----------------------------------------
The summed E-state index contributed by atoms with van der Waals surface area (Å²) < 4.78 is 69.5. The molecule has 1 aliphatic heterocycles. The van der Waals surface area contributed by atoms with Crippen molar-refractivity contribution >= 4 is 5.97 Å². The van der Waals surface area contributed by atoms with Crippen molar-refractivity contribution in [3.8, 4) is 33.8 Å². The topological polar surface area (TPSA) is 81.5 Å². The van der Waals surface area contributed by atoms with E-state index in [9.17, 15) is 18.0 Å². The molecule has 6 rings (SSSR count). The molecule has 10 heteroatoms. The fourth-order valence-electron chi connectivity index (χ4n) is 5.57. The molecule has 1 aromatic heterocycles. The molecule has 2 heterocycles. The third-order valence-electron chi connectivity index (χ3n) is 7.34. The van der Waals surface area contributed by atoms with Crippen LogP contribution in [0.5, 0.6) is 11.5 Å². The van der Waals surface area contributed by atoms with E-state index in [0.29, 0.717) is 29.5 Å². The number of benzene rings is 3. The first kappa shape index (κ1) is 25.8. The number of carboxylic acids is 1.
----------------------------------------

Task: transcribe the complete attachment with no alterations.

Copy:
The summed E-state index contributed by atoms with van der Waals surface area (Å²) < 4.78 is 69.5. The molecule has 1 aliphatic heterocycles. The van der Waals surface area contributed by atoms with Crippen molar-refractivity contribution >= 4 is 5.97 Å². The van der Waals surface area contributed by atoms with Crippen molar-refractivity contribution in [3.8, 4) is 33.8 Å². The topological polar surface area (TPSA) is 81.5 Å². The van der Waals surface area contributed by atoms with E-state index in [9.17, 15) is 18.0 Å². The molecule has 6 rings (SSSR count). The molecule has 10 heteroatoms. The fourth-order valence-electron chi connectivity index (χ4n) is 5.57. The molecule has 1 aromatic heterocycles. The molecule has 2 heterocycles. The third-order valence-electron chi connectivity index (χ3n) is 7.34. The van der Waals surface area contributed by atoms with Crippen LogP contribution in [0.5, 0.6) is 11.5 Å². The van der Waals surface area contributed by atoms with E-state index in [0.29, 0.717) is 29.5 Å². The number of benzene rings is 3. The first kappa shape index (κ1) is 25.8. The number of carboxylic acids is 1.